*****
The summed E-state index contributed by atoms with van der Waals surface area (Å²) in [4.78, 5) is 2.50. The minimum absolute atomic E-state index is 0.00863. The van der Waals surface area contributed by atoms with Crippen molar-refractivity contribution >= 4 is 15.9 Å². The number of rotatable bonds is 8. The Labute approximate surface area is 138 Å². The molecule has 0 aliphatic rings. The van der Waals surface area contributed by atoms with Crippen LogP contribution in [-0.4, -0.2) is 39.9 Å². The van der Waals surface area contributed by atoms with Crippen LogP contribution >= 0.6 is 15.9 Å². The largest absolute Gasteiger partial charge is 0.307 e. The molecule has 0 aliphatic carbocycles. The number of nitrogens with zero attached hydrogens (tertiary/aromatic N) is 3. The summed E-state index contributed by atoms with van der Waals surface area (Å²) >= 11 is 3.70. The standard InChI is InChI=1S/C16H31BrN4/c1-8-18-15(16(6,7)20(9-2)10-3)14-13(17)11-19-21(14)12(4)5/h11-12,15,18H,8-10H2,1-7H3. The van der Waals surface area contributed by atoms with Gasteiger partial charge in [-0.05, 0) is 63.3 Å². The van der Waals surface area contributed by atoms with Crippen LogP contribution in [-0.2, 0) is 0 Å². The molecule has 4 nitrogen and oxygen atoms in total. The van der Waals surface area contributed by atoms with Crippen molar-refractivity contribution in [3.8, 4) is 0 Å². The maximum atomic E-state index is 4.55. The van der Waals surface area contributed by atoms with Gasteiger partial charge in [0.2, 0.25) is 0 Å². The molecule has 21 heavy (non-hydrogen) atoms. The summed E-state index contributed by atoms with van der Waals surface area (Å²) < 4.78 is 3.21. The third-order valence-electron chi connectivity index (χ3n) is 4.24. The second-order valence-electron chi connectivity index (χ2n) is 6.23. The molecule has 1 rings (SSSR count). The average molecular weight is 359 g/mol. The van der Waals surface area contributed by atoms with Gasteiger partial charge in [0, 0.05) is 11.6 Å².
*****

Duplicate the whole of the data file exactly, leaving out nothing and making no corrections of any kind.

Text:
The summed E-state index contributed by atoms with van der Waals surface area (Å²) in [4.78, 5) is 2.50. The minimum absolute atomic E-state index is 0.00863. The van der Waals surface area contributed by atoms with Crippen molar-refractivity contribution >= 4 is 15.9 Å². The number of rotatable bonds is 8. The Labute approximate surface area is 138 Å². The molecule has 0 aliphatic rings. The van der Waals surface area contributed by atoms with Crippen LogP contribution in [-0.4, -0.2) is 39.9 Å². The van der Waals surface area contributed by atoms with Crippen LogP contribution >= 0.6 is 15.9 Å². The largest absolute Gasteiger partial charge is 0.307 e. The molecule has 0 aliphatic carbocycles. The number of nitrogens with zero attached hydrogens (tertiary/aromatic N) is 3. The summed E-state index contributed by atoms with van der Waals surface area (Å²) >= 11 is 3.70. The standard InChI is InChI=1S/C16H31BrN4/c1-8-18-15(16(6,7)20(9-2)10-3)14-13(17)11-19-21(14)12(4)5/h11-12,15,18H,8-10H2,1-7H3. The van der Waals surface area contributed by atoms with Gasteiger partial charge in [-0.05, 0) is 63.3 Å². The van der Waals surface area contributed by atoms with Crippen LogP contribution in [-0.2, 0) is 0 Å². The molecule has 4 nitrogen and oxygen atoms in total. The van der Waals surface area contributed by atoms with Crippen molar-refractivity contribution in [3.8, 4) is 0 Å². The maximum atomic E-state index is 4.55. The van der Waals surface area contributed by atoms with Gasteiger partial charge in [0.2, 0.25) is 0 Å². The molecule has 21 heavy (non-hydrogen) atoms. The summed E-state index contributed by atoms with van der Waals surface area (Å²) < 4.78 is 3.21. The third-order valence-electron chi connectivity index (χ3n) is 4.24. The second-order valence-electron chi connectivity index (χ2n) is 6.23. The molecule has 1 rings (SSSR count). The average molecular weight is 359 g/mol. The van der Waals surface area contributed by atoms with Gasteiger partial charge in [0, 0.05) is 11.6 Å².